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IBC amendment: New owners of insolvent companies to be protected from prosecution

Amendment to IBC: The cabinet is expected to approve significant changes to the insolvency and bankruptcy code (IBC) at the earliest to safeguard the companies taking over the broke businesses from prosecution for financial crimes by the outgoing promoters

twitter-logo BusinessToday.In        Last Updated: December 9, 2019  | 12:57 IST
IBC amendment: New owners of insolvent companies to be protected from prosecution
Bankruptcy Law amendment: The government is also likely to move an amendment to the IBC in the ongoing winter session of Parliament which will end on December 13

IBC amendment: The government has begun the process of amending the insolvency code to protect new owners of bankrupt companies from any criminal accountability concerning the time when the firms were controlled by the erstwhile promoters.

The cabinet is expected to approve significant changes to the insolvency and bankruptcy code (IBC) at the earliest to safeguard the companies taking over the broke businesses from prosecution for financial crimes by the outgoing promoters.

"The government is expected to shortly seek Cabinet approval on amending the IBC that will give immunity to assets bought through the NCLT (National Company Law Tribunal) route," a source told the Economic Times.

Also Read:How IBC helped improve India's ease of doing business rankings

"This will bring much-needed confidence to buyers of distressed assets, acquirers who were otherwise wary about the over-reach of the investigative authorities," the source added.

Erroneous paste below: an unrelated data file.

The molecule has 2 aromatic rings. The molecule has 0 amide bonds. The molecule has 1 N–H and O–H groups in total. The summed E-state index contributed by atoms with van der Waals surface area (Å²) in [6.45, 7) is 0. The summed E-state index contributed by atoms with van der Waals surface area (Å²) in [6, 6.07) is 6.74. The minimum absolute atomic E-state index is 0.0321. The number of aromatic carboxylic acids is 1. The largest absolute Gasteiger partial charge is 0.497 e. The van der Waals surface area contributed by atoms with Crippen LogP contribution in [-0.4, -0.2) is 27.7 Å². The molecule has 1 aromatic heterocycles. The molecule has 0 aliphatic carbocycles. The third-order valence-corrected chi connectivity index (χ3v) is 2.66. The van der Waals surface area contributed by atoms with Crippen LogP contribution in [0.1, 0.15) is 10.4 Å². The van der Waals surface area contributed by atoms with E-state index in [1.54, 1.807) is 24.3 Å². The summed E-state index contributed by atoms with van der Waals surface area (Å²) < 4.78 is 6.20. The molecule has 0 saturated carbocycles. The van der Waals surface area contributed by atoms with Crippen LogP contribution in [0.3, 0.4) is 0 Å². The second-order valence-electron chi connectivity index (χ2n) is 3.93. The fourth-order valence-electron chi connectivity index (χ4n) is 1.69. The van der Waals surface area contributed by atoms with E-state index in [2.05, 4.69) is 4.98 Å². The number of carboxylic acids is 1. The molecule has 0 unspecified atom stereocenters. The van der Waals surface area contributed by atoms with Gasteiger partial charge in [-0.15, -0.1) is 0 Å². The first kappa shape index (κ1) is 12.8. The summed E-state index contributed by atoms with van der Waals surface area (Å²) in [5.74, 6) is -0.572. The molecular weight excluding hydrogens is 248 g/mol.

The government is also likely to move an amendment to the IBC in the ongoing winter session of Parliament which will end on December 13.

The amendment comes after several companies that are vying for assets being auctioned under IBC expressed concern regarding getting into legal trouble over the cases against previous promoters.

Also Read: SBI recovers a paltry 2% debt in liquidation cases under IBC

A clear direction on this will not allow the occurrence of cases like Bhushan Power and Steel Ltd (BPSL).

The enforcement directorate (ED) had in October attached BPSL's land, buildings, plant and machinery in Odisha worth more than Rs 4,000 crore in a case related to alleged diversion of bank funds, delaying the resolution process under which JSW Steel was looking to take over the company.

Following the development, the National Company Law Appellate Tribunal (NCLAT) asked the ED and the corporate affairs ministry to reach a consensus on the issue of attachment of assets of BPSL.

While the ED was of the opinion that it can attach the property of BPSL under the Prevention of Money Laundering Act (PMLA), the ministry has been maintaining that the agency cannot do so as proceedings under the IBC are on.

Also Read: Govt plans to amend IBC to provide immunity to buyers of stressed assets from prosecution

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